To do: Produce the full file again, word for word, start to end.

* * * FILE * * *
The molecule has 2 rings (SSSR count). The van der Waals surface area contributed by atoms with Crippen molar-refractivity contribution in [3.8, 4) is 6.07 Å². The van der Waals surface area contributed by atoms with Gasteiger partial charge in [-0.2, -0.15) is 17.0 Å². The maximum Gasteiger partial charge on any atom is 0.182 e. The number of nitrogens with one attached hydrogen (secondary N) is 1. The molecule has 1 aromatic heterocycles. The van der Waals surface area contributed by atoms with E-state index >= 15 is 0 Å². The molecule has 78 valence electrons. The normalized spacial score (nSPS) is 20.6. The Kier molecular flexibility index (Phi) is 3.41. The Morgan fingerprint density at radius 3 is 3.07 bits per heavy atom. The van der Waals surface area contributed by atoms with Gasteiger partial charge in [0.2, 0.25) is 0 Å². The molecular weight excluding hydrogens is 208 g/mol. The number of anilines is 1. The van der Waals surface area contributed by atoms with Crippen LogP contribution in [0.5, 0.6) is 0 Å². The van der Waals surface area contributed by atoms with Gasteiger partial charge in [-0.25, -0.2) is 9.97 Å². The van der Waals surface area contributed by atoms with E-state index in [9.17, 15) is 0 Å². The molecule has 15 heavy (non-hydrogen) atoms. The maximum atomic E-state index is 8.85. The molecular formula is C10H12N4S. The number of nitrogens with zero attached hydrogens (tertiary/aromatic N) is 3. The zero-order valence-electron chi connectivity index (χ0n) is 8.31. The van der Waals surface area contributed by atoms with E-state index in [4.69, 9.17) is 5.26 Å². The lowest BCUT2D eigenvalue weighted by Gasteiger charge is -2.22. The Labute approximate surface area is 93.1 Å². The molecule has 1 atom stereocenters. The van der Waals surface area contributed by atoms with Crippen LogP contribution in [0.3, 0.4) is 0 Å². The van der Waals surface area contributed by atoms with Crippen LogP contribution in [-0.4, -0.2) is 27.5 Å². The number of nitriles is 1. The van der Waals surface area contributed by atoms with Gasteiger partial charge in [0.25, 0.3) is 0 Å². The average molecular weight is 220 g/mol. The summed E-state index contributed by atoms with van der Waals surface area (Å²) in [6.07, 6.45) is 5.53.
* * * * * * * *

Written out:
The molecule has 2 rings (SSSR count). The van der Waals surface area contributed by atoms with Crippen molar-refractivity contribution in [3.8, 4) is 6.07 Å². The van der Waals surface area contributed by atoms with Gasteiger partial charge in [-0.2, -0.15) is 17.0 Å². The maximum Gasteiger partial charge on any atom is 0.182 e. The number of nitrogens with one attached hydrogen (secondary N) is 1. The molecule has 1 aromatic heterocycles. The van der Waals surface area contributed by atoms with E-state index >= 15 is 0 Å². The molecule has 78 valence electrons. The normalized spacial score (nSPS) is 20.6. The Kier molecular flexibility index (Phi) is 3.41. The Morgan fingerprint density at radius 3 is 3.07 bits per heavy atom. The van der Waals surface area contributed by atoms with Gasteiger partial charge in [0.2, 0.25) is 0 Å². The molecular weight excluding hydrogens is 208 g/mol. The number of anilines is 1. The van der Waals surface area contributed by atoms with Crippen LogP contribution in [0.5, 0.6) is 0 Å². The van der Waals surface area contributed by atoms with Gasteiger partial charge in [-0.25, -0.2) is 9.97 Å². The van der Waals surface area contributed by atoms with E-state index in [9.17, 15) is 0 Å². The molecule has 15 heavy (non-hydrogen) atoms. The maximum atomic E-state index is 8.85. The molecular formula is C10H12N4S. The number of nitrogens with zero attached hydrogens (tertiary/aromatic N) is 3. The zero-order valence-electron chi connectivity index (χ0n) is 8.31. The van der Waals surface area contributed by atoms with E-state index in [4.69, 9.17) is 5.26 Å². The lowest BCUT2D eigenvalue weighted by Gasteiger charge is -2.22. The Labute approximate surface area is 93.1 Å². The molecule has 1 atom stereocenters. The van der Waals surface area contributed by atoms with Crippen LogP contribution in [0.3, 0.4) is 0 Å². The van der Waals surface area contributed by atoms with Crippen LogP contribution in [-0.4, -0.2) is 27.5 Å². The number of nitriles is 1. The van der Waals surface area contributed by atoms with Gasteiger partial charge in [0.25, 0.3) is 0 Å². The average molecular weight is 220 g/mol. The summed E-state index contributed by atoms with van der Waals surface area (Å²) in [6.07, 6.45) is 5.53.